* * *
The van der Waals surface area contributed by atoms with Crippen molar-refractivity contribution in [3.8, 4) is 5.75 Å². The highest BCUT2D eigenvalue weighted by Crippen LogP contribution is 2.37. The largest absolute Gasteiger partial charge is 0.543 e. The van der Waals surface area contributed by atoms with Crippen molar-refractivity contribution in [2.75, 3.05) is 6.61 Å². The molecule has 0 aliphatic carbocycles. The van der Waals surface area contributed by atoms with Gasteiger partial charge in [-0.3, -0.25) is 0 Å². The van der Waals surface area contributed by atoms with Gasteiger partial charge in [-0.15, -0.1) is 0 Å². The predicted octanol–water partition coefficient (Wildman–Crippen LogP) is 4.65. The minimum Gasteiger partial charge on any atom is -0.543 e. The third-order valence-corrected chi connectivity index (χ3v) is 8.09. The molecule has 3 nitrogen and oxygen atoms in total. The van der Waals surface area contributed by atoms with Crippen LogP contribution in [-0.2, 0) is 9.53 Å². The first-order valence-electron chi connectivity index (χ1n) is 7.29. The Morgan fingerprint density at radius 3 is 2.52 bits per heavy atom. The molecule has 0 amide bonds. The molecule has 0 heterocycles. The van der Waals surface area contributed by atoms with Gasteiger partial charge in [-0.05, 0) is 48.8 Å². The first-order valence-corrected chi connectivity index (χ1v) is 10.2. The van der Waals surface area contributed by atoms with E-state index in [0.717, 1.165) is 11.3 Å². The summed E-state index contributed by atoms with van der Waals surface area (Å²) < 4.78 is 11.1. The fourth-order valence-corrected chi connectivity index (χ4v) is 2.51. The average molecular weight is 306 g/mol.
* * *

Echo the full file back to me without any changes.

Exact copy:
The van der Waals surface area contributed by atoms with Crippen molar-refractivity contribution in [3.8, 4) is 5.75 Å². The highest BCUT2D eigenvalue weighted by Crippen LogP contribution is 2.37. The largest absolute Gasteiger partial charge is 0.543 e. The van der Waals surface area contributed by atoms with Crippen molar-refractivity contribution in [2.75, 3.05) is 6.61 Å². The molecule has 0 aliphatic carbocycles. The van der Waals surface area contributed by atoms with Gasteiger partial charge in [-0.3, -0.25) is 0 Å². The van der Waals surface area contributed by atoms with Gasteiger partial charge in [-0.15, -0.1) is 0 Å². The predicted octanol–water partition coefficient (Wildman–Crippen LogP) is 4.65. The minimum Gasteiger partial charge on any atom is -0.543 e. The third-order valence-corrected chi connectivity index (χ3v) is 8.09. The molecule has 3 nitrogen and oxygen atoms in total. The van der Waals surface area contributed by atoms with Crippen LogP contribution in [-0.2, 0) is 9.53 Å². The first-order valence-electron chi connectivity index (χ1n) is 7.29. The Morgan fingerprint density at radius 3 is 2.52 bits per heavy atom. The molecule has 0 amide bonds. The molecule has 0 heterocycles. The van der Waals surface area contributed by atoms with Gasteiger partial charge in [-0.05, 0) is 48.8 Å². The first-order valence-corrected chi connectivity index (χ1v) is 10.2. The van der Waals surface area contributed by atoms with E-state index in [0.717, 1.165) is 11.3 Å². The summed E-state index contributed by atoms with van der Waals surface area (Å²) < 4.78 is 11.1. The fourth-order valence-corrected chi connectivity index (χ4v) is 2.51. The average molecular weight is 306 g/mol.